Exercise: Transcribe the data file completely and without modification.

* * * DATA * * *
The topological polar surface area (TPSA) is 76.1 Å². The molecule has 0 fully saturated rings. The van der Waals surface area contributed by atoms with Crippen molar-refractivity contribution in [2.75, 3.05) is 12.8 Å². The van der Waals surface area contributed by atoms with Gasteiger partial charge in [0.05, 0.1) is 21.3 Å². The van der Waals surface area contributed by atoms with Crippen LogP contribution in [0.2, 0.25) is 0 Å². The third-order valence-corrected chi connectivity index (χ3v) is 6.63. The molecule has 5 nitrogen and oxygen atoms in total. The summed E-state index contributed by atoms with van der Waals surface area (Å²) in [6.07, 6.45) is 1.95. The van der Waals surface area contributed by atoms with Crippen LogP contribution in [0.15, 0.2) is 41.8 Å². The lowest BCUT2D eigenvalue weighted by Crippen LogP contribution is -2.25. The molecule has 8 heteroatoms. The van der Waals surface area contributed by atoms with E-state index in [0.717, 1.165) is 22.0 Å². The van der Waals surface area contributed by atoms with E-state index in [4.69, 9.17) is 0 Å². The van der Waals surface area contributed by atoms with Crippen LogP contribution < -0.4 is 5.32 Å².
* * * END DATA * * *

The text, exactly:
The topological polar surface area (TPSA) is 76.1 Å². The molecule has 0 fully saturated rings. The van der Waals surface area contributed by atoms with Crippen molar-refractivity contribution in [2.75, 3.05) is 12.8 Å². The van der Waals surface area contributed by atoms with Gasteiger partial charge in [0.05, 0.1) is 21.3 Å². The van der Waals surface area contributed by atoms with Crippen LogP contribution in [0.2, 0.25) is 0 Å². The third-order valence-corrected chi connectivity index (χ3v) is 6.63. The molecule has 5 nitrogen and oxygen atoms in total. The summed E-state index contributed by atoms with van der Waals surface area (Å²) in [6.07, 6.45) is 1.95. The van der Waals surface area contributed by atoms with Crippen LogP contribution in [0.15, 0.2) is 41.8 Å². The lowest BCUT2D eigenvalue weighted by Crippen LogP contribution is -2.25. The molecule has 8 heteroatoms. The van der Waals surface area contributed by atoms with E-state index in [0.717, 1.165) is 22.0 Å². The van der Waals surface area contributed by atoms with E-state index in [4.69, 9.17) is 0 Å². The van der Waals surface area contributed by atoms with Crippen LogP contribution < -0.4 is 5.32 Å².